Ask a Question forum: Meyer Lemon brown stalk

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Cypress, CA
Chakuu
Jan 15, 2019 6:50 PM CST
I've grown a Meyer Lemon tree from a seed, taken from the fruit of my already existing Meyer Lemon tree
But I don't know anything about gardening

It's been doing fantastic so far but for the past few months after I had pruned it, the new leaf sprouts stopped growing and the stalk of it's starting to turn brown
It seems too thin to be growing bark already.
It's in a pot outdoors.


Thumb of 2019-01-16/Chakuu/dd02f3
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Thumb of 2019-01-16/Chakuu/102de9
Thumb of 2019-01-16/Chakuu/bc61b8

The dark part on the top is where I had pruned it
It looks awful to me
Have I killed the poor thing?
Should I buy a larger pot for it?
Name: Porkpal
Richmond, TX
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porkpal
Jan 15, 2019 7:39 PM CST
The brown "bark" is normal. It does not seem to have appreciated being pruned, however.
Porkpal
Name: Carol
Santa Ana, ca
Sunset zone 22, USDA zone 10 A.
Charter ATP Member Hummingbirder Lover of wildlife (Black bear badge) Orchids Region: California Plant Identifier
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ctcarol
Jan 15, 2019 7:51 PM CST
Are Meyers always on own root, or are they always grafted? He did say it was a seedling.
Cypress, CA
Chakuu
Jan 15, 2019 7:57 PM CST
Do you think it'd be ok to transplant it into a bigger pot?
And should I do anything to protect the dark area where I pruned it?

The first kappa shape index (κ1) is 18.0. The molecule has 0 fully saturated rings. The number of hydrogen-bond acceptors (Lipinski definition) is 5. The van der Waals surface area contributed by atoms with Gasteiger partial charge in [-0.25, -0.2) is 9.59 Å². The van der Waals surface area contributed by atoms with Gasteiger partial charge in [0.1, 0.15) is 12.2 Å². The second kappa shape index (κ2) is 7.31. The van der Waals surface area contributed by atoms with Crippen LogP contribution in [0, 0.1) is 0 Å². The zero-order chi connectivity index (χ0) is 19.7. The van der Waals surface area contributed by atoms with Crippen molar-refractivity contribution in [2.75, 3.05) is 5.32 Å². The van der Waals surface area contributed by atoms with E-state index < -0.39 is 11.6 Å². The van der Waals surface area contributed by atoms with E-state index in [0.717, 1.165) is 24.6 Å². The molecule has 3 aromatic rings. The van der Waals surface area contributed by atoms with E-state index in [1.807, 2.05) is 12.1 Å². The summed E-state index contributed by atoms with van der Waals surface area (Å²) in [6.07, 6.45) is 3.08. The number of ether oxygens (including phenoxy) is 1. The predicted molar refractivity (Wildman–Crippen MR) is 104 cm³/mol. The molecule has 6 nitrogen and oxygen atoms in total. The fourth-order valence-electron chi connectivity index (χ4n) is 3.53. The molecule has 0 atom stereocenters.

Name: Daisy I
Reno, Nv (Zone 6b)
Not all who wander are lost
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DaisyI
Jan 15, 2019 8:22 PM CST
Ciitrus trees are grafted to add vigor, control size or to overcome adverse growing conditions. So, no, Meyer Lemons need not be grafted if conditions are right for citrus.

It doesn't need a bigger pot, especially this time of year. It looks like you didn't make a clean cut when you topped it. Your cuts need to be clean and at an angle and then you need to protect the tree from rain and overhead watering until it heals.

There's nothing you can put on the cut to make things better. It would be best to be patient and wait to see where that dark area goes. Or cut again, a slanted cut with sharp cutters. Keep it out of the rain.

Why did you cut it off in the first place?


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Cypress, CA
Chakuu
Jan 15, 2019 8:26 PM CST
It was getting a bit tall and it did really well the first time I had pruned it
But I might have been too heavy handed this time around...
Oops
Name: Carol
Santa Ana, ca
Sunset zone 22, USDA zone 10 A.
Charter ATP Member Hummingbirder Lover of wildlife (Black bear badge) Orchids Region: California Plant Identifier
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ctcarol
Jan 15, 2019 8:55 PM CST
In any case, it is a tree, and trees do grow bark, so that shouldn't concern you.
Cypress, CA
Chakuu
Jan 15, 2019 9:09 PM CST
Thank you for the help!
Name: Sherry Austin
Santa Cruz, CA (Zone 9a)
Region: California Irises Keeper of Poultry Roses Dragonflies Birds
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Henhouse
Jan 17, 2019 1:13 AM CST
You may have cut ever so slightly low.. When you cut at an angle, the bottom of the cut should never be below the bud. The top above the bud looks like it's dying back a bit. If it continues dying back, cut back to another leaf. I don't prune my citrus until February or March.. or even later in Spring. You want to encourage new growth during the growing season.

The stem looks normal in the first picture.. The pot size looks fine for now. I've found that pot grown citrus require frequent fertilizing.

A seed from a Meyer may not produce the same Meyer that you'd get in the store.. Seedlings, just like children of the same parents, can vary. Who know? you may get something even better.. Big Grin
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